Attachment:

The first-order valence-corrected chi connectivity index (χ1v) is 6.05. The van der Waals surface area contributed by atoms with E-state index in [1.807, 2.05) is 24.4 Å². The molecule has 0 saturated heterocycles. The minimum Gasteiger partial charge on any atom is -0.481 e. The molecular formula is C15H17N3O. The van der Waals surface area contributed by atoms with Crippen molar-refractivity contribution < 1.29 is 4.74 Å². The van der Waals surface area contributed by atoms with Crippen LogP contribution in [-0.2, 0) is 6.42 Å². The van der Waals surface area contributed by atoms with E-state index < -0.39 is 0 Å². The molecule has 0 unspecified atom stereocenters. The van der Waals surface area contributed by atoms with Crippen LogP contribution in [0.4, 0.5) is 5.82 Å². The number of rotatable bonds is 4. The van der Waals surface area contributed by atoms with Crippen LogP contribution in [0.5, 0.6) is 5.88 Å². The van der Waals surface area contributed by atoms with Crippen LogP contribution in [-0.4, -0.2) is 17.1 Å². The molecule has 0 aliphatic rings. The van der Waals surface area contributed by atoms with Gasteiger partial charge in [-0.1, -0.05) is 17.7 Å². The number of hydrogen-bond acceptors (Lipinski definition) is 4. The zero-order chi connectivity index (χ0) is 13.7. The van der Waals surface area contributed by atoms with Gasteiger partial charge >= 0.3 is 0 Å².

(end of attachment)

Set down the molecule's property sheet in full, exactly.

The first-order valence-corrected chi connectivity index (χ1v) is 6.05. The van der Waals surface area contributed by atoms with E-state index in [1.807, 2.05) is 24.4 Å². The molecule has 0 saturated heterocycles. The minimum Gasteiger partial charge on any atom is -0.481 e. The molecular formula is C15H17N3O. The van der Waals surface area contributed by atoms with Crippen molar-refractivity contribution < 1.29 is 4.74 Å². The van der Waals surface area contributed by atoms with Crippen LogP contribution in [-0.2, 0) is 6.42 Å². The van der Waals surface area contributed by atoms with E-state index < -0.39 is 0 Å². The molecule has 0 unspecified atom stereocenters. The van der Waals surface area contributed by atoms with Crippen LogP contribution in [0.4, 0.5) is 5.82 Å². The number of rotatable bonds is 4. The van der Waals surface area contributed by atoms with Crippen LogP contribution in [0.5, 0.6) is 5.88 Å². The van der Waals surface area contributed by atoms with Crippen LogP contribution in [-0.4, -0.2) is 17.1 Å². The molecule has 0 aliphatic rings. The van der Waals surface area contributed by atoms with Gasteiger partial charge in [-0.1, -0.05) is 17.7 Å². The number of hydrogen-bond acceptors (Lipinski definition) is 4. The zero-order chi connectivity index (χ0) is 13.7. The van der Waals surface area contributed by atoms with Gasteiger partial charge >= 0.3 is 0 Å².